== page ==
Insider: Beating the Pro Tour Fate Reforged Modern Metagame

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Pro Tour Fate Reforged was the first major Modern tournament since the Modern banned list update took Treasure Cruise and Birthing Pod out of the format, which completely gutted the two top decks and opened up the top-tier of the metagame to new archetypes. The high-profile Pro Tour event will serve as the base level from which the Modern metagame will evolve as it goes forward.

Today I’ll examine the Modern metagame as it looks now and I’ll explain how to beat the strategies that will be popular in the wake of the Pro Tour. For each archetype, I’ll also share a list of archetypes typically well positioned against it historically. But edges aren’t necessarily vast, however, so keep in mind that specific decklist variations and sideboard cards can change things.


The Amulet-Bloom deck got a ton of attention in the coverage on its way to the finals, and it’s sure to rise in popularity.


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The deck is quite powerful, but it’s exploitable. My biggest qualms with this deck is its lack of meaningful interaction beyond Pact of Negation.

A core part of the deck, bouncelands, are also inherently unstable. Bouncelands were once a key part of Standard manabases, and the UR Magnivore-Wildfire deck exploited this fact with bounce spell Eye of Nowhere and traditional land destruction spells Stone Rain and Demolish.

In Modern, Fulminator Mage, Molten Rain, and Tectonic Edge are strong against the archetype, as is Ghost Quarter, while Blood Moon is extremely punishing and impossible to beat if not destroyed

This deck is especially weak to discard.

This deck is also vulnerable to counterspells, like Spell Snare for Summer Bloom, and counterspells like Remand and Cryptic Command on its game-winning cards Primeval Titan and Hive Mind.

Chalice of the Void can counter all of their Summoner's Pacts or Amulet of Vigors.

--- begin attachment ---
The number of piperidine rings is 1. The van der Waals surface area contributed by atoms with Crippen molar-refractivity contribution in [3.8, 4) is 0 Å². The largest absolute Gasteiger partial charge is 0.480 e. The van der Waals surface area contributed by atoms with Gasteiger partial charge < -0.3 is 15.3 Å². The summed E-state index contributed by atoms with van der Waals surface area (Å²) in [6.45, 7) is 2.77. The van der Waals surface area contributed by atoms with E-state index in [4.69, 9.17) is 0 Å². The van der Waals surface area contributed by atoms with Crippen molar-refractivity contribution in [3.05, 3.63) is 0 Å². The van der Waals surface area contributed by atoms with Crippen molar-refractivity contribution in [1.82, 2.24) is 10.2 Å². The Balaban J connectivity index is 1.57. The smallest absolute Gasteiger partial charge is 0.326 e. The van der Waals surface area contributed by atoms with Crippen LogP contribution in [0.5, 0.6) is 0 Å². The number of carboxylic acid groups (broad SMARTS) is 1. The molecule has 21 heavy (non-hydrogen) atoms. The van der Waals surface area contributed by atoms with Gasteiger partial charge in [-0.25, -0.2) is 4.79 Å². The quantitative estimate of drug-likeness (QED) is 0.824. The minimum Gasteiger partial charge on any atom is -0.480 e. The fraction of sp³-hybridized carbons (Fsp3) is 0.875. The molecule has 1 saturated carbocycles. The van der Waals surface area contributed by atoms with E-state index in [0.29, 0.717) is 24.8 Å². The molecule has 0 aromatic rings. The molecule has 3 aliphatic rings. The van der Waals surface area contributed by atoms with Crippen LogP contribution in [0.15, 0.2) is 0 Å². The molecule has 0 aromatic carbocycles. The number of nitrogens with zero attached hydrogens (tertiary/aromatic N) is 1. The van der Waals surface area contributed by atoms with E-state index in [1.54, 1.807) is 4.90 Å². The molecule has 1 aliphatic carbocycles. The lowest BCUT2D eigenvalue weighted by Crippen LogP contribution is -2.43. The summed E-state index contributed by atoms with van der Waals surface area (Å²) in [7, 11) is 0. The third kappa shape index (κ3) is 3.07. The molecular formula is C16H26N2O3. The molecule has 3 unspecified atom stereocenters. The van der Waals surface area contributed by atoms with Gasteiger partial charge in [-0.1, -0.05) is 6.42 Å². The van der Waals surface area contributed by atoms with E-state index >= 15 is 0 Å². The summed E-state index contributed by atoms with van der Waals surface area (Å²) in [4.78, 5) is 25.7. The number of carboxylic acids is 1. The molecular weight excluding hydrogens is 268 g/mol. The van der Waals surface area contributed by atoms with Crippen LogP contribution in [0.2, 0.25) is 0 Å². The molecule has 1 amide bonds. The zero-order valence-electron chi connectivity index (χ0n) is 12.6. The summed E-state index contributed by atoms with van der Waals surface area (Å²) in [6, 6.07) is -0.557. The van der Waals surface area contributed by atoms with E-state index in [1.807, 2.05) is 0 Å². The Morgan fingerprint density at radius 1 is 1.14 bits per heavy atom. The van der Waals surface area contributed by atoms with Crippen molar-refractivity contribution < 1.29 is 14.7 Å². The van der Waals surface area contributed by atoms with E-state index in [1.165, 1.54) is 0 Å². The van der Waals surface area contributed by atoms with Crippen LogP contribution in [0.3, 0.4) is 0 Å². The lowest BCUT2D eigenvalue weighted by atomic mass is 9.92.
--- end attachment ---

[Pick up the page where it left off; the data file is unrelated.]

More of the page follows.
Attacking their ability to use Primeval Titan with Aven Mindcensor is also strong.

An interesting option is Ensnaring Bridge, which all but prevents them from winning with combat and forces them to rely on the Hive Mind combo.

Weak Matchups: Splinter Twin, Infect, Storm, Faeries.

Splinter Twin

Splinter Twin combo won the Pro Tour outright, and it has been a Modern staple since the beginning when it won the first Modern Pro Tour Philadelphia in 2011.


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This archetype operates much differently than the typical combo offering because it’s not wholly focused on its combo. The actual combo is simple and doesn’t require any special inclusions beyond the basic combo pieces, which leaves room for plenty of card selection and disruption spells.

It plays like a tempo deck or a control deck in most games, and sideboard plans that overload on ways to disrupt the combo will succumb to a fair game plan. It’s important to approach sideboarding against this archetype as one would approach sideboarding against a control deck in addition to thinking about the combo.

Discard is perhaps the best tool against this archetype, because it either disrupts combo pieces in hand or removes their control pieces. It’s a deck that plays very much from the hand and doesn’t develop its own board to a large degree, so discard will almost always be a relevant topdeck into the late game.

Liliana of the Veil is a particularly strong card, though they do have Lightning Bolt and creatures to attack it. Thoughtseize is a staple against the archetype.

Combust is one of the best removal cards for disrupting the combo because it’s immune to Spellskite, but Abrupt Decay is nearly as reliable and much more flexible in general.

Weak Matchups: BG/x (Abzan, Jund, BG Rock), Jeskai Flash, Zoo


Arguably the most successful deck of the Pro Tour was Burn, which, in addition to putting two players into the Top 8, had four finishers within 9th-16th place, and many other great finishes down into the money.

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Burn overperformed in the months before Treasure Cruise, so it’s natural that it becomes a top deck once again.